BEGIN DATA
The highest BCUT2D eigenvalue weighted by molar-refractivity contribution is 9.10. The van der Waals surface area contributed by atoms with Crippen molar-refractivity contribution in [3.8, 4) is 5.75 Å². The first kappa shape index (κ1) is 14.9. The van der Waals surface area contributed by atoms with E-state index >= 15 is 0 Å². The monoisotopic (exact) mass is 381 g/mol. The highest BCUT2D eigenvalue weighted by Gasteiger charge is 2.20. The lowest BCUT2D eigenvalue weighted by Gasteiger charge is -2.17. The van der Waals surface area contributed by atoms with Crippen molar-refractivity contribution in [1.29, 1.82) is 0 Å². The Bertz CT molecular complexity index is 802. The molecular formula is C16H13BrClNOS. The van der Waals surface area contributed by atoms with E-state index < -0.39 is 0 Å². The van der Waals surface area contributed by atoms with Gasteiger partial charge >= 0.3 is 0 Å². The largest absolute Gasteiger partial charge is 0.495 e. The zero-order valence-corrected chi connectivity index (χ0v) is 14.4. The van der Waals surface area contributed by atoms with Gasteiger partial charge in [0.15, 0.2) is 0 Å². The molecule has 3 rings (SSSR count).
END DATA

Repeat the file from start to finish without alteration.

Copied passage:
The highest BCUT2D eigenvalue weighted by molar-refractivity contribution is 9.10. The van der Waals surface area contributed by atoms with Crippen molar-refractivity contribution in [3.8, 4) is 5.75 Å². The first kappa shape index (κ1) is 14.9. The van der Waals surface area contributed by atoms with E-state index >= 15 is 0 Å². The monoisotopic (exact) mass is 381 g/mol. The highest BCUT2D eigenvalue weighted by Gasteiger charge is 2.20. The lowest BCUT2D eigenvalue weighted by Gasteiger charge is -2.17. The van der Waals surface area contributed by atoms with Crippen molar-refractivity contribution in [1.29, 1.82) is 0 Å². The Bertz CT molecular complexity index is 802. The molecular formula is C16H13BrClNOS. The van der Waals surface area contributed by atoms with E-state index < -0.39 is 0 Å². The van der Waals surface area contributed by atoms with Gasteiger partial charge >= 0.3 is 0 Å². The largest absolute Gasteiger partial charge is 0.495 e. The zero-order valence-corrected chi connectivity index (χ0v) is 14.4. The van der Waals surface area contributed by atoms with Gasteiger partial charge in [0.15, 0.2) is 0 Å². The molecule has 3 rings (SSSR count).